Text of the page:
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ECE 662 Microwave Devices Microwave Materials, Diodes and Transistors February 3, 2005.

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Presentation on theme: "ECE 662 Microwave Devices Microwave Materials, Diodes and Transistors February 3, 2005."— Presentation transcript:

1 ECE 662 Microwave Devices Microwave Materials, Diodes and Transistors February 3, 2005



4 Two-Terminal Negative Resistance Devices Varactor – small pn diodes that are operated as nonlinear capacitors In the reverse bias region

5 Application of Negative Resistance Devices

6 Varactor Varactor = Variable reactor Use of voltage-variable properties (such as capacitance) of reversed-biased p-n junctions Reverse biased depletion capacitance is given by C j ~ (V b + V R ) -n or C j ~ (V R ) -n for V R >> V b, where n = ⅓ for a linearly graded junction and n = ½ for an abrupt junction. Can further increase the voltage sensitivity by using a hyperabrupt junction having an exponent n greater than ½.

7 Charge Depletion Regions


9 Varactor Present applications mostly for harmonic generation at millimeter and sub millimeter wave frequencies and tuning elements in various microwave applications. A common varactor is the reversed biased Schottky diode. Advantages: low loss and low noise. Produces only odd harmonics when a sinusoidal signal is applied, so a frequency tripler can be realized without any second harmonic.

10 Varactor

11 Varactor Frequency Multipliers Provide LO power to sensitive millimeter and sub-millimeter wavelengths receivers. Schottky doublers can deliver 55 mW at 174 GHz Heterostructure Barrier Varactor Diodes acting as triplers deliver about 9mW at 248 GHz.

12 Crossed Waveguide Frequency Multiplier Ref. Golio

13 Varactor Devices Lower frequencies: reversed biased semiconductor abrupt p+-n juction diodes made from GaAs or Si. Higher frequencies: Schottky diodes (metal- semiconductor junction diodes High frequencies and power handling: heterostructure barrier varactor – several barriers stacked epitaxially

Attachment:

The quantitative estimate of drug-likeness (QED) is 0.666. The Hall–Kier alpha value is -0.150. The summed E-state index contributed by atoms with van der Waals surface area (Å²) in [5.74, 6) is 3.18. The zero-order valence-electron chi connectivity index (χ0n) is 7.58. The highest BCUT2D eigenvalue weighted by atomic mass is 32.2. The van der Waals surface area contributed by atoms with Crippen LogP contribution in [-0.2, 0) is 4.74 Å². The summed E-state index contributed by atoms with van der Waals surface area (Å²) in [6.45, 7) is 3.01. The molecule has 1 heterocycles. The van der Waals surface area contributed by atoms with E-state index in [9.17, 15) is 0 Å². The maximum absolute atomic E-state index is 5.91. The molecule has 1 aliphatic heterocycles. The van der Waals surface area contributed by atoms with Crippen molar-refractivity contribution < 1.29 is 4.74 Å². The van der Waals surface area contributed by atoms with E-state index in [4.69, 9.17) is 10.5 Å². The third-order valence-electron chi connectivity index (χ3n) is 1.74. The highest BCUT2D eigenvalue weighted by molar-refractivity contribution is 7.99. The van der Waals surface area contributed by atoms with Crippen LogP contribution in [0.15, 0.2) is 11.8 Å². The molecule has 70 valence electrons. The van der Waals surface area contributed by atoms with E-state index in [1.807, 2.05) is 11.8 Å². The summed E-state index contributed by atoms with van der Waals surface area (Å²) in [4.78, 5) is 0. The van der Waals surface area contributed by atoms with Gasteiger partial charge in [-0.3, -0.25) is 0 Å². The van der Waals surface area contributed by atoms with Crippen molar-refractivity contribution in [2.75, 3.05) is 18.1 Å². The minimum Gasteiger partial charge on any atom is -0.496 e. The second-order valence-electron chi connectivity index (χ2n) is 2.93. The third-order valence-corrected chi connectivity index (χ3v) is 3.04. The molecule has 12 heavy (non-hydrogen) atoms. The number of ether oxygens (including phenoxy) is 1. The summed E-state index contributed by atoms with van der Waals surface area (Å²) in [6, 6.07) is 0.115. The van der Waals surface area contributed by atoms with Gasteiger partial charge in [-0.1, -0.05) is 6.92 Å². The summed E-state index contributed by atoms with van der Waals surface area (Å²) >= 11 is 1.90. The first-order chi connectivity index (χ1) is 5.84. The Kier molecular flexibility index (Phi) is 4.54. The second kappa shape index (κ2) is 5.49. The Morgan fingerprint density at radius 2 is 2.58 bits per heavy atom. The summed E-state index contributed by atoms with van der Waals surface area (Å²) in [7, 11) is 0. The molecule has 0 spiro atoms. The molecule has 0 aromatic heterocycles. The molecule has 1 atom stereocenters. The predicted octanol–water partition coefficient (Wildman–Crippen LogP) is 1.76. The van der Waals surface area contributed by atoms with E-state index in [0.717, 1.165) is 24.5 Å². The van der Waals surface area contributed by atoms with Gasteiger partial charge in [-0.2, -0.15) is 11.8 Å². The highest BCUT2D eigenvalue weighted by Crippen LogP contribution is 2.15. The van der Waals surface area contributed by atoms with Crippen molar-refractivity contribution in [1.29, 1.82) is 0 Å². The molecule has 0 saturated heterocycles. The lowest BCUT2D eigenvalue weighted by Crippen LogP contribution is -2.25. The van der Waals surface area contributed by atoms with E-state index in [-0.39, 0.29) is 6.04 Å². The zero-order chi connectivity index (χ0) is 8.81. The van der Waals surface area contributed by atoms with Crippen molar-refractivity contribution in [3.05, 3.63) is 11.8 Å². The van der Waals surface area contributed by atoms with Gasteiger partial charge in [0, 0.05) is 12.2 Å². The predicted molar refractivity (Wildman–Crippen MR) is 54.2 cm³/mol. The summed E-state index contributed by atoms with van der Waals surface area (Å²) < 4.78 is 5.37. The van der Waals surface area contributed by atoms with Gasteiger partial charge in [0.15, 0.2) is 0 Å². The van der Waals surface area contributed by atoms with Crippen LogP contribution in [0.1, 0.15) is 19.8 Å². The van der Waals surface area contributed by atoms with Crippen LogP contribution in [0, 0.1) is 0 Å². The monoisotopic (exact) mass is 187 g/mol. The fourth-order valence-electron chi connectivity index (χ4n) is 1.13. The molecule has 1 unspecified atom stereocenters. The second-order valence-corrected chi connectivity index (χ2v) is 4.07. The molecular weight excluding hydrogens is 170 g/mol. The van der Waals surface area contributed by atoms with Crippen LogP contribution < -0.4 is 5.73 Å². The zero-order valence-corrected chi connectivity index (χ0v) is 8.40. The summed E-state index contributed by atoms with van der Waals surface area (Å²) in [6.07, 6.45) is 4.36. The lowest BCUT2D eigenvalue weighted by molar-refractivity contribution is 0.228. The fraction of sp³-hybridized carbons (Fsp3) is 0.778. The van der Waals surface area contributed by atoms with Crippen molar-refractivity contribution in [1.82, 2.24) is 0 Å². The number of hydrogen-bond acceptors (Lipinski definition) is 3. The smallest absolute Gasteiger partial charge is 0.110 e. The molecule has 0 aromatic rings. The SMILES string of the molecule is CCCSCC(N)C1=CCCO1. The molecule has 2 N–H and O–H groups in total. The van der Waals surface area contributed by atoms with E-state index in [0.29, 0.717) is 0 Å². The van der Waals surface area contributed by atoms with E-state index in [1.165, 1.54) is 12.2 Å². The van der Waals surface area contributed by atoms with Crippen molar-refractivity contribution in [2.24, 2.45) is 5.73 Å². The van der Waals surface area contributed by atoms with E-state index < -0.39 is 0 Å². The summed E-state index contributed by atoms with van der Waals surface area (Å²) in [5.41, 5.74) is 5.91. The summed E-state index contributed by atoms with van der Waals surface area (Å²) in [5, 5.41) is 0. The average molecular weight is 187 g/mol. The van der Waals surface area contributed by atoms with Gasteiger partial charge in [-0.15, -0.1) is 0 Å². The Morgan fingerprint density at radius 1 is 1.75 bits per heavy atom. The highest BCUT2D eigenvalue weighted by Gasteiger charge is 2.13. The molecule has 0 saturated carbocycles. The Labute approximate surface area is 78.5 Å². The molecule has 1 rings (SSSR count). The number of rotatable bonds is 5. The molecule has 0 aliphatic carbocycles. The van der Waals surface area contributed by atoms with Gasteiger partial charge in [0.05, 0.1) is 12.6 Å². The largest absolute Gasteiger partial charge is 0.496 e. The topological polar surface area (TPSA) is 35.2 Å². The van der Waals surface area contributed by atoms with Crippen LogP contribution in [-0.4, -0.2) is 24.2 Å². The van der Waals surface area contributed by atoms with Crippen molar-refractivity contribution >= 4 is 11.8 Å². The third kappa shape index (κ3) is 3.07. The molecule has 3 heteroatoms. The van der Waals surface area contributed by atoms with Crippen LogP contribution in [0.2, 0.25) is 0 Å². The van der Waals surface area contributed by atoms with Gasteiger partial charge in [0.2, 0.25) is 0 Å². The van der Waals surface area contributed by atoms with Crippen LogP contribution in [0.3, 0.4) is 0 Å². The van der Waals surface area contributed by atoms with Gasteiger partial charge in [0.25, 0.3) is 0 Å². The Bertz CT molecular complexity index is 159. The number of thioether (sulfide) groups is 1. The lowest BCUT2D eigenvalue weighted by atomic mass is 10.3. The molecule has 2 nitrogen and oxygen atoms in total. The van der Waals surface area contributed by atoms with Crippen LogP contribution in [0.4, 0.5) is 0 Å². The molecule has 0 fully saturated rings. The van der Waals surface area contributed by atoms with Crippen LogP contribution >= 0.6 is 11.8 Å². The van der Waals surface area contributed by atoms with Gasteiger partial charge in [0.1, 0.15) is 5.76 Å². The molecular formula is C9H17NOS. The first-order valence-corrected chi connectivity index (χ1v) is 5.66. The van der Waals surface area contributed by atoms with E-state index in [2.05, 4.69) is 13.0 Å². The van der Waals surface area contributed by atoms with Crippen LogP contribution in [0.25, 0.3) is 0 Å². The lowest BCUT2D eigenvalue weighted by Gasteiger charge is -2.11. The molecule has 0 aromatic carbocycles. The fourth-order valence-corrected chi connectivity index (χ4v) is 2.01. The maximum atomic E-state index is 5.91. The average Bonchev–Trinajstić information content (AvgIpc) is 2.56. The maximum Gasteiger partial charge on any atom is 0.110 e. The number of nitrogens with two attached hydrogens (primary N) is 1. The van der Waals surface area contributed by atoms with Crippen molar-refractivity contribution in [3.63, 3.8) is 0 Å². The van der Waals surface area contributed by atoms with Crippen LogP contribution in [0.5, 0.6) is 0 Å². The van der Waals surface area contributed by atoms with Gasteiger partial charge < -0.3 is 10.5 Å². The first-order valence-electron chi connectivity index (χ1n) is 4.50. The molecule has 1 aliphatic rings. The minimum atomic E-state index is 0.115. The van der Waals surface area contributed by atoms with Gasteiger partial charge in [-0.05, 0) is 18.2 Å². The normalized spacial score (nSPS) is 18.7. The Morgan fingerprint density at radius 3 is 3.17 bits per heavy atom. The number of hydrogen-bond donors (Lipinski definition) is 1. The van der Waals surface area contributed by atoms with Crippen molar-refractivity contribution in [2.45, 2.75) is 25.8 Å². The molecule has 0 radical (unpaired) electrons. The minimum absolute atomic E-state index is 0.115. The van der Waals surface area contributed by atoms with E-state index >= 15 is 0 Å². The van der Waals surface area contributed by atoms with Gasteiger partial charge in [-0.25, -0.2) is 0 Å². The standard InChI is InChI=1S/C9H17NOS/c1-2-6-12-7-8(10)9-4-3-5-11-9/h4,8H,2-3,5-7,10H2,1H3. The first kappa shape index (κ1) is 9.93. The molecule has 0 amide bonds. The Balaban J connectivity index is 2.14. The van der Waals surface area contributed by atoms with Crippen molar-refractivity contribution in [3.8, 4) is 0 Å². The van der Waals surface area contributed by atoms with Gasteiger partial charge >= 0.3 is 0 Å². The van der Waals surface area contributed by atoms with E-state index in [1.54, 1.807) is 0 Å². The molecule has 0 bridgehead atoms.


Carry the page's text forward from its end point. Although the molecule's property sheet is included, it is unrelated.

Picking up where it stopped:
14 Tunnel Diode To achieve microwave capability –Device dimensions must be reduced –Parasitic capacitance and resistance must be minimized. Tunnel diode –Associated with a quantum tunneling phenomenon –Tunneling time is very short permitting its use well into the millimeter region –Used for low power microwave application Local oscillator, detectors, mixers, frequency locking circuit Low cost, light weight, high speed, low-power operation, low noise

15 Tunnel Diode In classical case, particle is reflected if E< potential barrier height of V 0 In quantum case particle has a finite probability to transmit or “tunnel” the potential barrier Single p-n junction which has both p & n sides heavily doped  depletion regions very narrow and tunneling distance is small ~ 50 to 100 Å –(1 Å =10 -8 cm=10 -4  m) –High dopings cause Fermi levels within allowable bands

16 p-n junction

17 Tunnel Diode - abrupt junctions of heavily doped p & n semiconductor material p~n~10 19

18 Tunnel Diode 1) For zero bias - electrons tunneled through narrow barrier at equal rates in each direction. Net current zero. 2) Small forward bias - electrons at bottom of conductor band on n side are are raised to energy levels corresponding to unoccupied energy levels on the p side. Therefore, tunneling current in forward direction with increases with bias.

19 Tunnel Diode 3) For still larger bias, more and more electrons are raised to levels lying opposite the forbidden band on p side to which to which no tunneling is possible therefore the current reduces with increasing bias. 4) As bias increases further, the current remains small until minority carrier injection similar to conventional diodes predominates.